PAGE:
Nobody knows it all. Even if one is an expert in a particular field, there are monthly, weekly, and even daily changes based on emerging science. Technology can create a practical application, based on scientific data, at an astonishing rate. The global delivery of new information is a key stroke away. Nearly every time I write a column or article, or put together a presentation, a new piece of information becomes known as soon as the piece has been published or the handout printed. Every speaker and writer has had this experience. We are living in a world that is exploding with knowledge. Many of us add a new slide or tweak an important point literally hours before we walk out on the stage or send in our final draft.

Everyone's time is precious, so it makes sense to develop a strategy that makes continuing education interesting in addition to meeting your needs. First, consider courses based on the subject, content, format or speaker reputation rather than fee, date or location. If the course topic is appealing, you are more likely to be engaged in the delivery and the time will just fly by. Come with an open mind, ready to learn something new. Some courses are more content-rich than others and some will be full of information that you can use on Monday. Whether a program is your favorite or not, there is always something to learn, even if it is the simple fact that you don't want to incorporate the particular idea into your practice. Events like that provide reflection and reinforce your current practice standards.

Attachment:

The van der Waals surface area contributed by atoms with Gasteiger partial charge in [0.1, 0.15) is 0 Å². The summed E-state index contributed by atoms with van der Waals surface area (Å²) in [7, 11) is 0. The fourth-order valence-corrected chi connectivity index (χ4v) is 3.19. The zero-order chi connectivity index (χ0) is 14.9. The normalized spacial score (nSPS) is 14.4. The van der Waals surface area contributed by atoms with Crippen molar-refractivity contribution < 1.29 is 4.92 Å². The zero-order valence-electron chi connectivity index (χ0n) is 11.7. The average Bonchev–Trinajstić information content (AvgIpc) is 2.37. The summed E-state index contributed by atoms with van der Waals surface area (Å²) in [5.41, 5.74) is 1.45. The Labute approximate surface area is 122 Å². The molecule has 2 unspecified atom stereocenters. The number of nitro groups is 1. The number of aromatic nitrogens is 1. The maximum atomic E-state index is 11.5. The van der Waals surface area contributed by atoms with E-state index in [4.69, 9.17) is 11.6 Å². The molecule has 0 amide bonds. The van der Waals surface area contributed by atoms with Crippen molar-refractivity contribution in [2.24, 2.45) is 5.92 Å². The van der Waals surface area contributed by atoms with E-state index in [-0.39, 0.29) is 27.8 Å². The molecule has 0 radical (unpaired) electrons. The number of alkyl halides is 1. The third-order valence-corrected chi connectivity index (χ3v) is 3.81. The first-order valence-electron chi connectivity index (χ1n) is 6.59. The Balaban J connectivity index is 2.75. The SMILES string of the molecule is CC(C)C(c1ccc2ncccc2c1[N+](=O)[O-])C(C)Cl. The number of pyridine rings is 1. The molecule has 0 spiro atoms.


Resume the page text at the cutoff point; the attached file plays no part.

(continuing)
Personally, I really enjoy going to courses with other dental professionals. There is only so much information that any one individual can absorb. Attending a course with a friend works even better if you travel to and from the program together or happen to work in the same practice. Each of you will remember different highlights. Post-session conversations reinforce what each of you learned as well as help clear up any misconceptions.